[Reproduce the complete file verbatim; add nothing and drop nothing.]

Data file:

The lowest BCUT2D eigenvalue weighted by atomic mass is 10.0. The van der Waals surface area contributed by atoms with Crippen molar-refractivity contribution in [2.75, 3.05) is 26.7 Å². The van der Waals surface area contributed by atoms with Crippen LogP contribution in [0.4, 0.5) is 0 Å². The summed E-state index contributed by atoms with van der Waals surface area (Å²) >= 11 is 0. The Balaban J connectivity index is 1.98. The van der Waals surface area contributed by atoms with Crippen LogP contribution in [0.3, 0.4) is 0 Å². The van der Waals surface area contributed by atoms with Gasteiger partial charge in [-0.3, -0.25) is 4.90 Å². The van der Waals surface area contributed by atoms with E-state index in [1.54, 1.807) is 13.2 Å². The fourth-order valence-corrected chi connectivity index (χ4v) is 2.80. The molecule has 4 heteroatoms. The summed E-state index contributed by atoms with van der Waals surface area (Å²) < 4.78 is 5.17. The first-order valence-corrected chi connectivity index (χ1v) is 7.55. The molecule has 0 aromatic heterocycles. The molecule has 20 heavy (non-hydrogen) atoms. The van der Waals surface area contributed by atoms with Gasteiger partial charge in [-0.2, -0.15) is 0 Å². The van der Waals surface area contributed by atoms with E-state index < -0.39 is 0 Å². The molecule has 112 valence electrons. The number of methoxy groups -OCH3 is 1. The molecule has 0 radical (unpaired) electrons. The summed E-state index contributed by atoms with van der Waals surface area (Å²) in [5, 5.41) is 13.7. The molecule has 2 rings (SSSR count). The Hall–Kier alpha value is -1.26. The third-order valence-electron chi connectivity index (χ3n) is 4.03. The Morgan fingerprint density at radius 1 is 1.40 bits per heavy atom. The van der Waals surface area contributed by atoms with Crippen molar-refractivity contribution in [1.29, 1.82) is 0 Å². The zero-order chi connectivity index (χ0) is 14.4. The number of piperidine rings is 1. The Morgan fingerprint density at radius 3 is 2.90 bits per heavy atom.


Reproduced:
The lowest BCUT2D eigenvalue weighted by atomic mass is 10.0. The van der Waals surface area contributed by atoms with Crippen molar-refractivity contribution in [2.75, 3.05) is 26.7 Å². The van der Waals surface area contributed by atoms with Crippen LogP contribution in [0.4, 0.5) is 0 Å². The summed E-state index contributed by atoms with van der Waals surface area (Å²) >= 11 is 0. The Balaban J connectivity index is 1.98. The van der Waals surface area contributed by atoms with Crippen LogP contribution in [0.3, 0.4) is 0 Å². The van der Waals surface area contributed by atoms with Gasteiger partial charge in [-0.3, -0.25) is 4.90 Å². The van der Waals surface area contributed by atoms with E-state index in [1.54, 1.807) is 13.2 Å². The fourth-order valence-corrected chi connectivity index (χ4v) is 2.80. The molecule has 4 heteroatoms. The summed E-state index contributed by atoms with van der Waals surface area (Å²) < 4.78 is 5.17. The first-order valence-corrected chi connectivity index (χ1v) is 7.55. The molecule has 0 aromatic heterocycles. The molecule has 20 heavy (non-hydrogen) atoms. The van der Waals surface area contributed by atoms with Gasteiger partial charge in [-0.2, -0.15) is 0 Å². The van der Waals surface area contributed by atoms with E-state index < -0.39 is 0 Å². The molecule has 112 valence electrons. The number of methoxy groups -OCH3 is 1. The molecule has 0 radical (unpaired) electrons. The summed E-state index contributed by atoms with van der Waals surface area (Å²) in [5, 5.41) is 13.7. The molecule has 2 rings (SSSR count). The Hall–Kier alpha value is -1.26. The third-order valence-electron chi connectivity index (χ3n) is 4.03. The Morgan fingerprint density at radius 1 is 1.40 bits per heavy atom. The van der Waals surface area contributed by atoms with Crippen molar-refractivity contribution in [1.29, 1.82) is 0 Å². The zero-order chi connectivity index (χ0) is 14.4. The number of piperidine rings is 1. The Morgan fingerprint density at radius 3 is 2.90 bits per heavy atom.